This is where Apple will need to add value over what Sun has given us. Apple will need to make a nice interface. Currently Apple allows you to build a RAID 5 system with a set of external FW drives. This is not such a great idea either.

I'dlke to see Apple ofer some better desktop storage options. They will need it if they want to sell those iTV things. Where to put 500 hours of video?

Peace
Dec 18, 2006, 08:55 PM
Does ZFS have the auto defragment disk feature like the HFS+ has?

No need for defrag using the Zettabyte File System (http://www.sun.com/emrkt/campaign_docs/expertexchange/knowledge/solaris_zfs_perf.html#32)

odaiwai
Dec 18, 2006, 08:58 PM
I am not sure how much it differs from Reiser4 (which is still experimental), but it is near parity at least if not better.

Well, one major difference is that the ZFS authors are unlikely to be serving 25 to life anytime soon.
(http://en.wikipedia.org/wiki/Hans_Reiser)

SeaFox
Dec 18, 2006, 09:10 PM
What happens if you add a drive into a pool, and at a later date wish to remove it from the system? Can you just tell the computer to move all of the data off of the drive and then pull it out (after turning off the computer, of course, or not if it's SATA) with no harm or lost files?

It would, but keep in mind for that to work you would have to have enough space on the remaining drives to accommodate all the data you are moving. So if I had two HD's and wanted to swap one out and add another, if both of those drives are full (which is probably why you are wanting to change HD's) you are going to have a problem. The solution would be to crack open the case, install your new drive as a third drive, then after adding it tell the file system you want to remove the one older drive so it can swap the data around.

So you would have to have a machine with at least one more internal bay than the number of drives you wish have in the machine. Except, I suppose you could use an external drive as a temporary holding place. So then you only have to crack the case open once to add the new drive and remove the old one. Hey, I wonder if it would be possible to use the new drive as the temporary drive. So you put the new drive in an external case, hook up, add to storage pool and migrate data off the old drive. Then shut down the machine and move the new drive from the external case to the internal bay after removing the old drive, and everything still matches up in the file system!

Rocketman
Dec 18, 2006, 09:14 PM
ZFS is the basis of time machine.

Rocketman

N9YTY
Dec 18, 2006, 09:19 PM
First of all, yes ZFS is very cool. BUT, it isn't going to be great for a portable MacBook or an iMac. It's going to be great for an XServe or a MacPro with a lot of attached storage (read: many drives).
With the smaller capacities available for laptop drives, ZFS and it's ability to compress on the fly AND not to waste space with minimum cluster sizes is going to be HUGE for portable users. Not for MacBooks? Indeed, they will benefit greatly!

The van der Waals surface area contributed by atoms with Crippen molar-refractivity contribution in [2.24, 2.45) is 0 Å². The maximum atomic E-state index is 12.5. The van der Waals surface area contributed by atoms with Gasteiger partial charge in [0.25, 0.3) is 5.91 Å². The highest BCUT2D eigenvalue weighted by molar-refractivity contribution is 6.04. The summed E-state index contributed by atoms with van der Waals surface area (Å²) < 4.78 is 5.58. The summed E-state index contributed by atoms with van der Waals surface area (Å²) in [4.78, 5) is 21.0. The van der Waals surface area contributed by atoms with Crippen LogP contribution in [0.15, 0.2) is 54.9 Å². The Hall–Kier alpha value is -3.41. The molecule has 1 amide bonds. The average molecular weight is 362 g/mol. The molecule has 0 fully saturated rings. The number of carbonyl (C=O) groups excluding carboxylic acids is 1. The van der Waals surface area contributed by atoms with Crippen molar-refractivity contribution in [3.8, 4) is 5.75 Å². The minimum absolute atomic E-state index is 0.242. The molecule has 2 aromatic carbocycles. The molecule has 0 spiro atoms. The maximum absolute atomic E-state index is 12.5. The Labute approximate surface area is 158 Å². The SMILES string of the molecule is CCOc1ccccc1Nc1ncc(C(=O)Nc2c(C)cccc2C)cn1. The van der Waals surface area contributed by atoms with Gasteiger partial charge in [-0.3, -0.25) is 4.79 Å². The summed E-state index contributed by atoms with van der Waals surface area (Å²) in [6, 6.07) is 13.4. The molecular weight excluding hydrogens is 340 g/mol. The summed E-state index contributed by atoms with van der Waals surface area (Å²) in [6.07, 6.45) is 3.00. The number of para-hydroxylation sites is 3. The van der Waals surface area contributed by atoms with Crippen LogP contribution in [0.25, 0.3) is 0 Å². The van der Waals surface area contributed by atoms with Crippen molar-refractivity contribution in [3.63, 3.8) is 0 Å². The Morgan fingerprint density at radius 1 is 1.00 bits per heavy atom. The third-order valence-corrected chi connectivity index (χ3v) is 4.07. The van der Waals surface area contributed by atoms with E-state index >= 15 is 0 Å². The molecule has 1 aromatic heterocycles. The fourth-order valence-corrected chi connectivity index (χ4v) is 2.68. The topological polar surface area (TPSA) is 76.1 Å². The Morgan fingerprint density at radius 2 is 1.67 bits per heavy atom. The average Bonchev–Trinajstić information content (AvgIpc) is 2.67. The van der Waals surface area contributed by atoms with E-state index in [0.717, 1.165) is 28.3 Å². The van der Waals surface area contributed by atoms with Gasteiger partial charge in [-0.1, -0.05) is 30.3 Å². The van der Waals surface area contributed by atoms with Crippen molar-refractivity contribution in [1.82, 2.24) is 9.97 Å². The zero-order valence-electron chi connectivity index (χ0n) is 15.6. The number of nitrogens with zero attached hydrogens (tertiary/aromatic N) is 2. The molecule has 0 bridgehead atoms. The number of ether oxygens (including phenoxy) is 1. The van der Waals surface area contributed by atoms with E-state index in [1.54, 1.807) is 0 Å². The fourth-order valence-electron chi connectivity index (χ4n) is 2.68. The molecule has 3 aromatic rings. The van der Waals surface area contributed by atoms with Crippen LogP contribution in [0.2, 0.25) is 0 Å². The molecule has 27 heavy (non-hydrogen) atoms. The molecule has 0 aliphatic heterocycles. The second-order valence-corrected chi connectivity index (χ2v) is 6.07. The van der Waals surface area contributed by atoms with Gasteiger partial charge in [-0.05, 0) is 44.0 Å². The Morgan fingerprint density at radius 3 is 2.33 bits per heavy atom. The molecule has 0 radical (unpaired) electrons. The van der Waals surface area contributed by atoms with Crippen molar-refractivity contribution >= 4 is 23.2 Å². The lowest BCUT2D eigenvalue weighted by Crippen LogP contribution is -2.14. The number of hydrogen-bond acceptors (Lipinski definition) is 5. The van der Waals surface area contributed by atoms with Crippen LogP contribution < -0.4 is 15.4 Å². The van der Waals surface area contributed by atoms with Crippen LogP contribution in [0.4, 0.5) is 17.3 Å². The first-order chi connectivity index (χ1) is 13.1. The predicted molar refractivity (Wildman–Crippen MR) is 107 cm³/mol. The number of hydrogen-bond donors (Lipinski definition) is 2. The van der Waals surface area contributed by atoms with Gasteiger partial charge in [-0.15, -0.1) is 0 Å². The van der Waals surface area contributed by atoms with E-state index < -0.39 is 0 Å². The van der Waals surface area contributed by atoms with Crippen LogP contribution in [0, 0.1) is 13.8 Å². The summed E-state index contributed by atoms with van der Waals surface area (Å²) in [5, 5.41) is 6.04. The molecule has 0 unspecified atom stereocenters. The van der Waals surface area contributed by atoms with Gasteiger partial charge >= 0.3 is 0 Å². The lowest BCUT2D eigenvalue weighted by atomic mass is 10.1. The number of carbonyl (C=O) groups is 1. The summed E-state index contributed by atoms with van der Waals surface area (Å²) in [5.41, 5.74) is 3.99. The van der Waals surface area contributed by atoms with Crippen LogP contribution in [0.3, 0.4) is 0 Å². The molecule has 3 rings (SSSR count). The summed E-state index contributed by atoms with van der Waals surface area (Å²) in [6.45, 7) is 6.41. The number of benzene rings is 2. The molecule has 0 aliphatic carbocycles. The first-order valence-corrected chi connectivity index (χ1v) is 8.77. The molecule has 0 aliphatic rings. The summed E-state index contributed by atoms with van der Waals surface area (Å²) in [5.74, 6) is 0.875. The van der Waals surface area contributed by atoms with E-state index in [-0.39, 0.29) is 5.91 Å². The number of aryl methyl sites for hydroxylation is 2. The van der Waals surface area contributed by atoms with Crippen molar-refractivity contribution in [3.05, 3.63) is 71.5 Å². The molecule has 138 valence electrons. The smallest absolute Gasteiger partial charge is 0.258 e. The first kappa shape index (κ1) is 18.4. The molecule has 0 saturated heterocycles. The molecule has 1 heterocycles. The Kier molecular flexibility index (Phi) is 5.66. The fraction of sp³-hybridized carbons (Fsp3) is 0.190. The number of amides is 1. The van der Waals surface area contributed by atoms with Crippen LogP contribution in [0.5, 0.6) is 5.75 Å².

shawnce
Dec 18, 2006, 09:33 PM
ZFS is the basis of time machine. O'rly? (no not really)

mozmac
Dec 18, 2006, 09:40 PM
Leopard is looking to be a much bigger update than I anticipated. It's going to have a lot more things than Tiger had. Tiger seemed more like a "features" update, whereas Leopard is overhauling a whole bunch of stuff, while still giving us some cool features. Every major update has done that, except for Tiger to an extent. So, I guess you could compare Tiger that middle movie in the trilogy that doesn't do as much but is necessary to get you from one to three. **cough, cough** Pirates of the Caribbean **cough, cough**

asphalt-proof
Dec 18, 2006, 09:44 PM
Mmm. 640K ought to be enough for anybody, right? :D

Ohhh I so wanted to use that!!! As soon as I read that quote I was going to write that exact phrase. :p

The rest of that wiki is very interesting as well.

asphalt-proof
Dec 18, 2006, 09:50 PM
Why do we need to boil the oceans?

on demand boiled shrimp and lobster. Need I say more? Not to mention getting rid of those pesky whales and their incessant singing.

SeaFox
Dec 18, 2006, 09:52 PM
ZFS is the basis of time machine.

Rocketman
Yes, that certainly explains why Time Machine exists in the current developer's builds that are running on HFS+ :rolleyes:

ZFS would make a great basis for an implementation of Time Machine (read as: where we are going) but the program itself will not require a ZFS file system, it will be compatible with HFS+ for current users' sake.

I'm hoping for an HFS/HFS+ type transistion: ZFS will be in OS 10.5, you can choose to reformat your hard drive and start using ZFS for your boot partition, or keep using HFS+ for now. If you do change to ZFS you'll get better Time Machine performance, the pooled storage, ect.

Then at some point in the future (10.6, 10.7?) they will drop the HFS+ and you'll have to use a ZFS file system to upgrade.

Everyone keeps talking about how ZFS booting is not ready yet. Silly users, ZFS is Open-Source, is it not possible Apple has been working on booting ability on their own and have solved the issue for 10.5?

One thing that will be a problem in the beginning is there will be no DiskWarrior, ect to repair drives with. But given the features of ZFS, I wonder what use there would be for diagnostic programs to begin with. :D

Analog Kid
Dec 18, 2006, 10:00 PM
Ars Technica has suggested that this would be required for Time Machine to function, but isn't Time Machine already included in the developer's previews?